Christine Romans is minding your business this morning. "You should know your own credit history," she says, because employers may be checking it, making potential employment even harder for those who need it the most.
A growing number of Americans today are continuously traveling around the country for work, especially during the holiday season. These nomadic workers of sorts are called “workampers”, and they’ve became a vital part of the workforce at a giant Amazon.com warehouse in Nevada. Casey Wian has that story.
He follows Kellie and Walt Gunn as they drive to the company's massive customer fulfillment center, 30 miles outside Reno, Nevada. They call themselves "affluent homeless." Always on the road and living in an RV, these so-called workampers are two of “hundreds of thousands of semi-retired Americans...now traveling from seasonal job-to-job,” Wian reports. “At this Amazon warehouse, 250 workampers earn about $12 an hour, plus bonuses and overtime.”
"It's far more economical to live this way than it is in a stick house," Kellie says. “We don't spend near as much as we did when we were in a stick house. Just insurance alone and taxes on property and so forth,” Walt adds.
“This year, Amazon is hiring 50,000 seasonal workers at its 40 fulfillment centers nationwide,” Wian says. “Eleven hundred of them are Workampers…A small, but growing number of workampers are younger, forced out of jobs by the recession."
“With the economy the way it is, they have to work,” Walt says. “Well they're too young for Social Security, so they have no retirement,” Kellie adds. “When the economy dropped, they pretty much lost everything that they had. And so now they go from job to job."
President Obama concluded the Democratic Republican Convention last night when he accepted his party’s nomination for reelection with a speech touching on his vision for the next four years. That vision includes creating jobs, a critical test he faces this morning with the jobs report for the month of August set to be released in a few hours. CNNMoney.com Managing Editor Lex Harris joins Zoraida Sambolin on “Early Start” this morning to preview the jobs report.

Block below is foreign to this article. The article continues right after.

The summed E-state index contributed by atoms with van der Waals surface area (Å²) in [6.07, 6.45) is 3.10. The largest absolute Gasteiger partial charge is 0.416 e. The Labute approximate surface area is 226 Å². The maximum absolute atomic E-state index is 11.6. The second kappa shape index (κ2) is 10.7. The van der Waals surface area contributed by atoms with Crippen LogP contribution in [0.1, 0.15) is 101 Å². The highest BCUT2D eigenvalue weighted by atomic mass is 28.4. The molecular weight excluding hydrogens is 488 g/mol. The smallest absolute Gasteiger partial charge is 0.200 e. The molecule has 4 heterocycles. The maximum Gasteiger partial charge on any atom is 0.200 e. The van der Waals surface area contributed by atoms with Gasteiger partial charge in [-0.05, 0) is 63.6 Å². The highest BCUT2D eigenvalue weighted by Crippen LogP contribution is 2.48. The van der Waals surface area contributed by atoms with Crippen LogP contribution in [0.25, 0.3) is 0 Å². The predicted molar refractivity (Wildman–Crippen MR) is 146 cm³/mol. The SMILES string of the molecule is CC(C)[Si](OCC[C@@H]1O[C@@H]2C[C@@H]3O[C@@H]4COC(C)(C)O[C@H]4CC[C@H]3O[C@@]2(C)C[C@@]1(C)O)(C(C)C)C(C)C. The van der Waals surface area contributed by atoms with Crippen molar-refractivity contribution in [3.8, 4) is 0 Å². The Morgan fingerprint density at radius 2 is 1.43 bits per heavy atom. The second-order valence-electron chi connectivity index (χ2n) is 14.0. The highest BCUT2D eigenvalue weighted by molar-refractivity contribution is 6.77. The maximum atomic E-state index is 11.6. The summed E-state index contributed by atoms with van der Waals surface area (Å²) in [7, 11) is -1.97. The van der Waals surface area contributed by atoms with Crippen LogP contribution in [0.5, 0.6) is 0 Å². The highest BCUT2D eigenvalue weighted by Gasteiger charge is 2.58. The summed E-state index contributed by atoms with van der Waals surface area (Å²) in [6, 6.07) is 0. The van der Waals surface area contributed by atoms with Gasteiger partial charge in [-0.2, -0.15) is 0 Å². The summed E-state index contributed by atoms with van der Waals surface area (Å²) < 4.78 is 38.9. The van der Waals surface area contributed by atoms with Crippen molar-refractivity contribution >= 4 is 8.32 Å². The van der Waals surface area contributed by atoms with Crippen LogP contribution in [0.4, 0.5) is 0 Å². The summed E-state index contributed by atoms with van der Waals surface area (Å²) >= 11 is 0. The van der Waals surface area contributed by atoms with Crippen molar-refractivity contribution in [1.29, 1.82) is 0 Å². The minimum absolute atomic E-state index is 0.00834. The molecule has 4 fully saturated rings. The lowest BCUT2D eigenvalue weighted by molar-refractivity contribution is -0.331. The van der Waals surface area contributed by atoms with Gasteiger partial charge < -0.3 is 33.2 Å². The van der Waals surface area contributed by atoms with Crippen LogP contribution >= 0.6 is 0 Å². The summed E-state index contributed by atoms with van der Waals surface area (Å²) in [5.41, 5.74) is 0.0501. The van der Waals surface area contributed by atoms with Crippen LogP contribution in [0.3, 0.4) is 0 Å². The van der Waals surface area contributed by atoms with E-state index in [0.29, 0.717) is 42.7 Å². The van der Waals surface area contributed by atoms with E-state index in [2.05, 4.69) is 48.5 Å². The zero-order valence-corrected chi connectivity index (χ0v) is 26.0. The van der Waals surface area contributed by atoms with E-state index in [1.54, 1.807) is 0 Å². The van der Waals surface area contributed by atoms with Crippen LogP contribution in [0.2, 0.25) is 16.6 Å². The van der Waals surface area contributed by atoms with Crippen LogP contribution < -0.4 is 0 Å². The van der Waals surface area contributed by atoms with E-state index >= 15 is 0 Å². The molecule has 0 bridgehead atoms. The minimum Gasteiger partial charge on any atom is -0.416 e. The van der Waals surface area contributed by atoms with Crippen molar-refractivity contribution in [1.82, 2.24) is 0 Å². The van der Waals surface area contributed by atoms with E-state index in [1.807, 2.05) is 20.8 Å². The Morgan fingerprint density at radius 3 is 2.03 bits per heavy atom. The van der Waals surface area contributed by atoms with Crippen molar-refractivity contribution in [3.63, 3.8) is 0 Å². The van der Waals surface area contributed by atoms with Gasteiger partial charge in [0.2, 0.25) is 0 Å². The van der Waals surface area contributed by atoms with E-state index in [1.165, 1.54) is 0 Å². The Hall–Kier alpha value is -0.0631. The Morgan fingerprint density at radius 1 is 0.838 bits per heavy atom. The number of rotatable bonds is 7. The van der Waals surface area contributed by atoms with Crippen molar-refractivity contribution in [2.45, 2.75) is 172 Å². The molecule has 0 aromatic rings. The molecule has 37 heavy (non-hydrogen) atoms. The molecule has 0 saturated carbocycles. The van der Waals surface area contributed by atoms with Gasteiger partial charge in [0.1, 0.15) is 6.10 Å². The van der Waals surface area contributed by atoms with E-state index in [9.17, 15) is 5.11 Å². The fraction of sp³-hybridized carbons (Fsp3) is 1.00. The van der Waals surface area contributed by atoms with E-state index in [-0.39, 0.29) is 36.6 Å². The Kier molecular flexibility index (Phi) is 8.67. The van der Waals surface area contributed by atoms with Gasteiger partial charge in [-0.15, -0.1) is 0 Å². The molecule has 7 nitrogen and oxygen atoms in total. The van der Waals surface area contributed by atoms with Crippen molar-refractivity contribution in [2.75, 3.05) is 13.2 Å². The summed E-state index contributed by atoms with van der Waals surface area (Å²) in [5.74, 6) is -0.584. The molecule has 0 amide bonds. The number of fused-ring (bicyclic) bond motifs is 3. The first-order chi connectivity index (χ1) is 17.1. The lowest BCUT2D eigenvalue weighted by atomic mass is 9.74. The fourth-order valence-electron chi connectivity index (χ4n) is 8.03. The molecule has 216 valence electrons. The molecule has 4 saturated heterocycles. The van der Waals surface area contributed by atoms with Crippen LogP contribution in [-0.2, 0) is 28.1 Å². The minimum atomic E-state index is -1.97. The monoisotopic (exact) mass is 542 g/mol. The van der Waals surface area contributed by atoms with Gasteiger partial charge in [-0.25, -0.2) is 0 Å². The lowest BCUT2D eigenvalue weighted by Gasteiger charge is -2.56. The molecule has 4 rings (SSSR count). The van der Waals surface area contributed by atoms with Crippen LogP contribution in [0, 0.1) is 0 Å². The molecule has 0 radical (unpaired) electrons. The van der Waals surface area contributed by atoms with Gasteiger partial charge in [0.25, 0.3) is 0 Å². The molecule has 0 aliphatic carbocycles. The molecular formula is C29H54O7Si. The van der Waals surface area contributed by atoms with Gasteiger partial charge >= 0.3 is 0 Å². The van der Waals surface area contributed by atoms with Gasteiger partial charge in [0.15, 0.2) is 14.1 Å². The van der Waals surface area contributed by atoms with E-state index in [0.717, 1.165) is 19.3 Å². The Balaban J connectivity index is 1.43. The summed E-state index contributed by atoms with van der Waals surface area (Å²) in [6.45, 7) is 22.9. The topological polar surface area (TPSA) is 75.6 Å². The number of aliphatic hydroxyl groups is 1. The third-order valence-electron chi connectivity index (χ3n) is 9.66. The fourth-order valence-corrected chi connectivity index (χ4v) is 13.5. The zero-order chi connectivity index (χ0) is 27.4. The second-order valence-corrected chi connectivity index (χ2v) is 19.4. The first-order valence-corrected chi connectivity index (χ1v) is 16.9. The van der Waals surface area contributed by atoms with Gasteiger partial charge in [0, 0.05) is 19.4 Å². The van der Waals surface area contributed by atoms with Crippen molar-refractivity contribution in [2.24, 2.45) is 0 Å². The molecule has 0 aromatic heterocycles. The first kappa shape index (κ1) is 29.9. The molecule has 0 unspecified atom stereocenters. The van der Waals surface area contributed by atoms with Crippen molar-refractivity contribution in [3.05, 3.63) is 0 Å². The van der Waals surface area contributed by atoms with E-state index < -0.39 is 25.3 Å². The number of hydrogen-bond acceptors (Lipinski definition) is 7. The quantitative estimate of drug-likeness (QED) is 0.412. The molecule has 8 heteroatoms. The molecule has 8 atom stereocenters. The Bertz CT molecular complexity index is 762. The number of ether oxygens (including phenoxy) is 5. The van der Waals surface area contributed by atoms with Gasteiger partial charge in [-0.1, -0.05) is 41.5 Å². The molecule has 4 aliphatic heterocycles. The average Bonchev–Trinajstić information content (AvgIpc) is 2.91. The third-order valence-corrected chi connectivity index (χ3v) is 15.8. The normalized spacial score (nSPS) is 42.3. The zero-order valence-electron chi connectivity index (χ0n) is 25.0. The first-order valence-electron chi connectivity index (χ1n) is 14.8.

“The forecast right now from the economists we talked is for about 120,000 jobs added,” Harris says. “It continues to tell the story of slow and steady gains. Unfortunately, it’s just not enough to bring the unemployment rate down meaningfully. We’re probably still going to stay at 8.3%.”
However, the Dow Jones and S&P 500 both closed at their highest points during Obama’s presidency on Thursday. Harris tells Sambolin how this could be good news for the president. “I think the market hit bottom in March 2009. Since then, it’s basically doubled under President Obama,” he says. “It’s a big story.”
Yet, Obama is not totally out of the red. The Federal Reserve meets next week. “Part of the reason the stock market’s been going up is because of the Fed. If they disappoint, we could see some shakiness there,” Harris says. “And Europe is still not fixed.”
For the first time since the theater shooting in Colorado, President Obama forcefully weighed in on gun control yesterday, making perhaps his strongest comments yet as president on gun violence.
Speaking to the National Urban League, Obama said, "AK 47s belong in the hands of soldiers, not in the hands of criminals [...] they belong on the battlefield of war, not on the streets of our cities."
Chairman of the National Governors Association and Obama campaign surrogate Gov. Jack Markell joins Early Start this morning to discuss the president's remarks and to discuss the controversial issue.
Although Gov. Markell stresses that he's primarily focused on addressing gun control at the state level, he says, "lots of us support the second amendment but we want to make sure we're keeping weapons out of the hands of people like [the shooter] in Colorado."
Gov. Markell also explains his initiative to increase employment opportunities for Americans with disabilities.